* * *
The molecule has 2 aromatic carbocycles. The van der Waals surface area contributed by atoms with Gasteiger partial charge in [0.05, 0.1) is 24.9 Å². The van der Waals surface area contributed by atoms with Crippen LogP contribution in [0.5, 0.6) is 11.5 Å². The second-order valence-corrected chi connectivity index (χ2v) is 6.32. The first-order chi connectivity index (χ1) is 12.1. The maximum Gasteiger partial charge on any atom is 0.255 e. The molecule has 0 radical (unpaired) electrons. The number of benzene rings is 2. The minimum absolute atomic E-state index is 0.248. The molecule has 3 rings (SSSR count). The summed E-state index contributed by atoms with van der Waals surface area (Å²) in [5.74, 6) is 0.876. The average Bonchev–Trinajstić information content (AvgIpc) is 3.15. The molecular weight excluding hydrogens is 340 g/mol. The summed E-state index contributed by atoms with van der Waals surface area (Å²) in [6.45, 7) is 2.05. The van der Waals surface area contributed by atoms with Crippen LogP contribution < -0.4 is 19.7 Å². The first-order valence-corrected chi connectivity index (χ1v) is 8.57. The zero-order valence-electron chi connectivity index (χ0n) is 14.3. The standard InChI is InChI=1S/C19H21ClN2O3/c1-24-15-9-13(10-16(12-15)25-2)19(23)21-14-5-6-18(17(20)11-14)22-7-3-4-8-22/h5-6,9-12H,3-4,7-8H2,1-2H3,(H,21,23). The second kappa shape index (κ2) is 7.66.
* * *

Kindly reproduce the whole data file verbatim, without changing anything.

The molecule has 2 aromatic carbocycles. The van der Waals surface area contributed by atoms with Gasteiger partial charge in [0.05, 0.1) is 24.9 Å². The van der Waals surface area contributed by atoms with Crippen LogP contribution in [0.5, 0.6) is 11.5 Å². The second-order valence-corrected chi connectivity index (χ2v) is 6.32. The first-order chi connectivity index (χ1) is 12.1. The maximum Gasteiger partial charge on any atom is 0.255 e. The molecule has 0 radical (unpaired) electrons. The number of benzene rings is 2. The minimum absolute atomic E-state index is 0.248. The molecule has 3 rings (SSSR count). The summed E-state index contributed by atoms with van der Waals surface area (Å²) in [5.74, 6) is 0.876. The average Bonchev–Trinajstić information content (AvgIpc) is 3.15. The molecular weight excluding hydrogens is 340 g/mol. The summed E-state index contributed by atoms with van der Waals surface area (Å²) in [6.45, 7) is 2.05. The van der Waals surface area contributed by atoms with Crippen LogP contribution < -0.4 is 19.7 Å². The first-order valence-corrected chi connectivity index (χ1v) is 8.57. The zero-order valence-electron chi connectivity index (χ0n) is 14.3. The standard InChI is InChI=1S/C19H21ClN2O3/c1-24-15-9-13(10-16(12-15)25-2)19(23)21-14-5-6-18(17(20)11-14)22-7-3-4-8-22/h5-6,9-12H,3-4,7-8H2,1-2H3,(H,21,23). The second kappa shape index (κ2) is 7.66.